5. Miranda and her dad trying to get a hold of her first Lake Erie walleye for a picture, that fish did not want to be photographed
  6. This is going to be a big help to fish biologists, I had the pleasure of meeting Chris at a fisheries meeting last month on Belle Isle. Chris it very excited about this project and he shows it, he's also a good speaker. http://www.straycatsportfishingcharters.com/tracking-lake-erie-walleye/ Lake Erie Walleye Giving up their Secrets | Stray Cat Fishing Charters Lake Erie / Monroe, MI www.straycatsportfishingcharters.com Lake Erie walleye are being tagged with electronic transmitters and their movements are being tracked by researchers
  7. Ohio's wildlife agency wants to know if can spur the revival of a rare fish once so plentiful in Lake Erie they were burned for fuel in steamships. Sturgeon were thought to be all but gone from Lake Erie less than two decades ago, but there are still a few spotted each year. Now, the Ohio Department of Natural Resources is looking into whether it can reintroduce breeding populations of sturgeon to the lake. There's been quite a movement to reintroduce sturgeon, as well as protecting their populations on the Great Lakes said Chris Vandergoot, fisheries biologist supervisor at the department's research station in Sandusky. The idea is tied to restoring threatened and endangered species because of improving water quality, he told the Port Clinton News-Herald. The fish, which are protected in just about every state where they're found, were overfished and nearly disappeared in the early 1900s despite being so abundant. What makes the sturgeon so interesting to environmentalists and anglers is their size and appearance. They're covered with bony plates and often called living fossils. Lake sturgeon can grow to 200 pounds. They have a very simple body structure, Vandergoot said. Everybody loves them. They're a pretty hardy species. Ohio wildlife officials said they get 15 to 20 reports a year of sturgeon in Lake Erie. The agency thinks they are juveniles swimming down from the Detroit River, Lake St. Clair and the St. Clair River in Michigan, where there are healthy spawning populations, Vandergoot said. The natural resources department would not reintroduce the sturgeon as a game fish. Instead, they would be a piece of the lakes ecosystem, he said.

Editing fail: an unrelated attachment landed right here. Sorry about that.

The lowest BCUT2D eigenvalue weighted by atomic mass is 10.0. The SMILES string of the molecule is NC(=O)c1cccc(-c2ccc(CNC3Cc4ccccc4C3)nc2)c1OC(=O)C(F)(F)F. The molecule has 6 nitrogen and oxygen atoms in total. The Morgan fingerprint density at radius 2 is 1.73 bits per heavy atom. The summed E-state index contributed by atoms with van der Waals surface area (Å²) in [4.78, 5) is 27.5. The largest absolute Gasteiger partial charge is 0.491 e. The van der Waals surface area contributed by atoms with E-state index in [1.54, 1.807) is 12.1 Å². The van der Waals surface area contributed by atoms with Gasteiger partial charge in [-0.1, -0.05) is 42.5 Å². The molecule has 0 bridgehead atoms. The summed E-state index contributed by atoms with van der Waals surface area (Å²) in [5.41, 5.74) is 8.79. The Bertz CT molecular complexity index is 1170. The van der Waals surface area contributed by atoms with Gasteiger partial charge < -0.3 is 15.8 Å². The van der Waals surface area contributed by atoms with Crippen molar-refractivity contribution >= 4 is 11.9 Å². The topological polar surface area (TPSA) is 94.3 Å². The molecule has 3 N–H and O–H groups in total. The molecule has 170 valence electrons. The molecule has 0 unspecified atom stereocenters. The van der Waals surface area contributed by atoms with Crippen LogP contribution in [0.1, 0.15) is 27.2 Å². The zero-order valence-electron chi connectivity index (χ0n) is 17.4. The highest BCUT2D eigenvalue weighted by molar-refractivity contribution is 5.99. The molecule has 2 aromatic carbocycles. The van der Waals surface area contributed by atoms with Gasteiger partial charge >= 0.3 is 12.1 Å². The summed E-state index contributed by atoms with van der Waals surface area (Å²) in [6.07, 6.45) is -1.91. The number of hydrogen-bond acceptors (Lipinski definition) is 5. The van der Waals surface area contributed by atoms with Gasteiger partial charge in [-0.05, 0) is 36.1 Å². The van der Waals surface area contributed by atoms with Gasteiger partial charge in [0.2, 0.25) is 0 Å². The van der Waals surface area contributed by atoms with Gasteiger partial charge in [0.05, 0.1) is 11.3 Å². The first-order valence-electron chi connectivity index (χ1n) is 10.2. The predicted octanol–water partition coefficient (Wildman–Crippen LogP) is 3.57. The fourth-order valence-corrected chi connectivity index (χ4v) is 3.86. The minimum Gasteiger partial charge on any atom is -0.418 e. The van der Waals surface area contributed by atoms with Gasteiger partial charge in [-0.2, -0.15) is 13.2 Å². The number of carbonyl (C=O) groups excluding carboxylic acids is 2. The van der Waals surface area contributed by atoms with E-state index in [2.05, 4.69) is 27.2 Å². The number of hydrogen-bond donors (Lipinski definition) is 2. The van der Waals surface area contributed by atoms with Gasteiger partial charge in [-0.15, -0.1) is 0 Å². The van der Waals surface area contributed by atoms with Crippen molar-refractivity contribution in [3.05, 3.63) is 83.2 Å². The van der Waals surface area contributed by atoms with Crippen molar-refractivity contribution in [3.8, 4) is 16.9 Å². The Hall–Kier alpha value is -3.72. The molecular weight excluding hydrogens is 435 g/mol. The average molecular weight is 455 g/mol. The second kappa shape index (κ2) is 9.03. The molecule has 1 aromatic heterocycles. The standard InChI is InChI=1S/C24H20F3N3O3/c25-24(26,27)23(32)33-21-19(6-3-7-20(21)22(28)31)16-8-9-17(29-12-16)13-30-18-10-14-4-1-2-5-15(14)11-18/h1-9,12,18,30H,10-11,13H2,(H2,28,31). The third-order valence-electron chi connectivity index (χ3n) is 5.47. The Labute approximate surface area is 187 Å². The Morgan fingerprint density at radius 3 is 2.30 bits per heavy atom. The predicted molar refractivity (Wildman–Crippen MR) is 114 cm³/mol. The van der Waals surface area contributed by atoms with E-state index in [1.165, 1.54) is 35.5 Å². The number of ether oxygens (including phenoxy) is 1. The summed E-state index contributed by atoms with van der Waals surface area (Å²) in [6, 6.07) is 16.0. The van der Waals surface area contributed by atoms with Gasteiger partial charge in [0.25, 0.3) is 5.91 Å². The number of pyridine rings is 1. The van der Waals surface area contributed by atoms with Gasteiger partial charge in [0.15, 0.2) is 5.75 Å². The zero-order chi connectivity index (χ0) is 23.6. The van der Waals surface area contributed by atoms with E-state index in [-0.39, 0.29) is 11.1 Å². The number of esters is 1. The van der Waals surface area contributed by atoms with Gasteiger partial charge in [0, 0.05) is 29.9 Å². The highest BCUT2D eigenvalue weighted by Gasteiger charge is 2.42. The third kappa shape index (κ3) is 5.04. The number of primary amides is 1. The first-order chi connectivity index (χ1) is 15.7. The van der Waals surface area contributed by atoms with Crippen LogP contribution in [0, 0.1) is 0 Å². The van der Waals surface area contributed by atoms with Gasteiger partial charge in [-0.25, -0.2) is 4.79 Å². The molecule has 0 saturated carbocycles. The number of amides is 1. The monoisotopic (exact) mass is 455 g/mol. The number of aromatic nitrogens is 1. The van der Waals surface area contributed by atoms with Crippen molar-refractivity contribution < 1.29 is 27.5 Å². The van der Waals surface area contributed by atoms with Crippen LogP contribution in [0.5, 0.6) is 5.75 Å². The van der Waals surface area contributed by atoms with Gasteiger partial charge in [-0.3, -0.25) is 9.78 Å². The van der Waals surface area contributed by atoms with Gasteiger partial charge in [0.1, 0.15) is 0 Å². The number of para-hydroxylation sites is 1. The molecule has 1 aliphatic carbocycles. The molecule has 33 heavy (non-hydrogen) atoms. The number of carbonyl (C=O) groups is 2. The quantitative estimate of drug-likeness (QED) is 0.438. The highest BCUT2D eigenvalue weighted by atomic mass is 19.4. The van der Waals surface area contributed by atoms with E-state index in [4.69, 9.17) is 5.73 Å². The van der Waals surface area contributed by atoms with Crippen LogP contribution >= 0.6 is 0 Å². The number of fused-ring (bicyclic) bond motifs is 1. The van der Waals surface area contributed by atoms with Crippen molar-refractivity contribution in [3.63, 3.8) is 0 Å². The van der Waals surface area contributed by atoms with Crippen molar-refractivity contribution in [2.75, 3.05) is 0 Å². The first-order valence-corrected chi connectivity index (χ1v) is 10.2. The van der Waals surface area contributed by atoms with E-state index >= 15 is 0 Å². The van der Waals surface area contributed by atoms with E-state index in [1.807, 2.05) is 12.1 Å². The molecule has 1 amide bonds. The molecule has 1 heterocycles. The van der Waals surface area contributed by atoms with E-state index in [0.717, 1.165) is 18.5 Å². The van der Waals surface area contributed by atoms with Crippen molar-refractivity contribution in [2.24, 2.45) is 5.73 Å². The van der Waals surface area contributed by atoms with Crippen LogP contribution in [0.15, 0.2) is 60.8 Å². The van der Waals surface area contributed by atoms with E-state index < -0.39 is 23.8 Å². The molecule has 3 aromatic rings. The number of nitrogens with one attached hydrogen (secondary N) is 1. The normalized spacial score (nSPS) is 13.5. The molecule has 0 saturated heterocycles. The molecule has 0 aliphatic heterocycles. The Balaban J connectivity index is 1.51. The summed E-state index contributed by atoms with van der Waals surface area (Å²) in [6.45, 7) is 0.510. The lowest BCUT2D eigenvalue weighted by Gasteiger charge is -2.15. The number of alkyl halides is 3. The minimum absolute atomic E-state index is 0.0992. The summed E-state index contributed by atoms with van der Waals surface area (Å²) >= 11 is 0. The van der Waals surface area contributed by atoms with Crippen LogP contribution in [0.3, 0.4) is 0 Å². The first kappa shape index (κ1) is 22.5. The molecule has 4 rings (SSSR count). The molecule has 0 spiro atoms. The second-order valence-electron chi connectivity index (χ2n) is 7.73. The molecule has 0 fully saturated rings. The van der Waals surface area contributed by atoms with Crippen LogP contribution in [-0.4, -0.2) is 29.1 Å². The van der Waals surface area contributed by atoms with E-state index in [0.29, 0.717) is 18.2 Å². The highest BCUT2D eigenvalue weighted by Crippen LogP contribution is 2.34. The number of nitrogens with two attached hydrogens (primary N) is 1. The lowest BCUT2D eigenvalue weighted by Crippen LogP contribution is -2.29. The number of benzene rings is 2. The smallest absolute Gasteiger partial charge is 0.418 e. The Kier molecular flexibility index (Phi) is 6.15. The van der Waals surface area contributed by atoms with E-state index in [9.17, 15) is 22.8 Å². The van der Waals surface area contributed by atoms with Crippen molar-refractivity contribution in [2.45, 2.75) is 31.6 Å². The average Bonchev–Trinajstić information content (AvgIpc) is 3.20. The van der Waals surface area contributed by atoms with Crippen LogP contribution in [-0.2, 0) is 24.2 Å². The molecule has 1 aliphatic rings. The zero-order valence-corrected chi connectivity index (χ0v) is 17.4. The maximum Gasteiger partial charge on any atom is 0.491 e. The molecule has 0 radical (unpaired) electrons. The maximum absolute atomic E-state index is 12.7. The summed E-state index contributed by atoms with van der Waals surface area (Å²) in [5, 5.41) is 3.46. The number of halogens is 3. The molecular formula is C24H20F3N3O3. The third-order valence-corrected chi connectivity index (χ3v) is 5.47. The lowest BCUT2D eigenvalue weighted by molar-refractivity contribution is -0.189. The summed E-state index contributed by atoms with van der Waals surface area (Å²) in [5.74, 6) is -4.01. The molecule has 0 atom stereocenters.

8. Glad to see Canada doing so good that their trash has increased More Canadian trash dumped in Michigan landfills; see who else sends trash here www.mlive.com Refuse from Michigan decreased about 0.5 percent, while trash from Canada grew 13.5 percent.